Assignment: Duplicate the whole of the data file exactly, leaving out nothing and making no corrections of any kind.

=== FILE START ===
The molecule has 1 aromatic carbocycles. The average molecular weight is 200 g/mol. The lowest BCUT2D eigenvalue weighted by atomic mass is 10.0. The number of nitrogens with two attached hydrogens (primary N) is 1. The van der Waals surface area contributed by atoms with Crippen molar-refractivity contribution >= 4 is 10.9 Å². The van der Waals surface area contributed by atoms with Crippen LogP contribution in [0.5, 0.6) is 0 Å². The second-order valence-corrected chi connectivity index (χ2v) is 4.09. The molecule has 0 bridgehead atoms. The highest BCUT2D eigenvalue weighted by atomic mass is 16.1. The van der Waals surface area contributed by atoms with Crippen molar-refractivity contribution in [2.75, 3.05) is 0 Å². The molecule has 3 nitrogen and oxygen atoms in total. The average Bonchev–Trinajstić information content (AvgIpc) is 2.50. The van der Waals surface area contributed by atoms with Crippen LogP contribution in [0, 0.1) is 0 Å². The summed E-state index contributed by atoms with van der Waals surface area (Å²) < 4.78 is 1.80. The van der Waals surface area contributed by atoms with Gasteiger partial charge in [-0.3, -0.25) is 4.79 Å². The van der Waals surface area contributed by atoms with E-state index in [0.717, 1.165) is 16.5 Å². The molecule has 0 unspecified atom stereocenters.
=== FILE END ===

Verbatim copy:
The molecule has 1 aromatic carbocycles. The average molecular weight is 200 g/mol. The lowest BCUT2D eigenvalue weighted by atomic mass is 10.0. The number of nitrogens with two attached hydrogens (primary N) is 1. The van der Waals surface area contributed by atoms with Crippen molar-refractivity contribution >= 4 is 10.9 Å². The van der Waals surface area contributed by atoms with Crippen LogP contribution in [0.5, 0.6) is 0 Å². The second-order valence-corrected chi connectivity index (χ2v) is 4.09. The molecule has 0 bridgehead atoms. The highest BCUT2D eigenvalue weighted by atomic mass is 16.1. The van der Waals surface area contributed by atoms with Crippen molar-refractivity contribution in [2.75, 3.05) is 0 Å². The molecule has 3 nitrogen and oxygen atoms in total. The average Bonchev–Trinajstić information content (AvgIpc) is 2.50. The van der Waals surface area contributed by atoms with Crippen LogP contribution in [0, 0.1) is 0 Å². The summed E-state index contributed by atoms with van der Waals surface area (Å²) < 4.78 is 1.80. The van der Waals surface area contributed by atoms with Gasteiger partial charge in [-0.3, -0.25) is 4.79 Å². The van der Waals surface area contributed by atoms with E-state index in [0.717, 1.165) is 16.5 Å². The molecule has 0 unspecified atom stereocenters.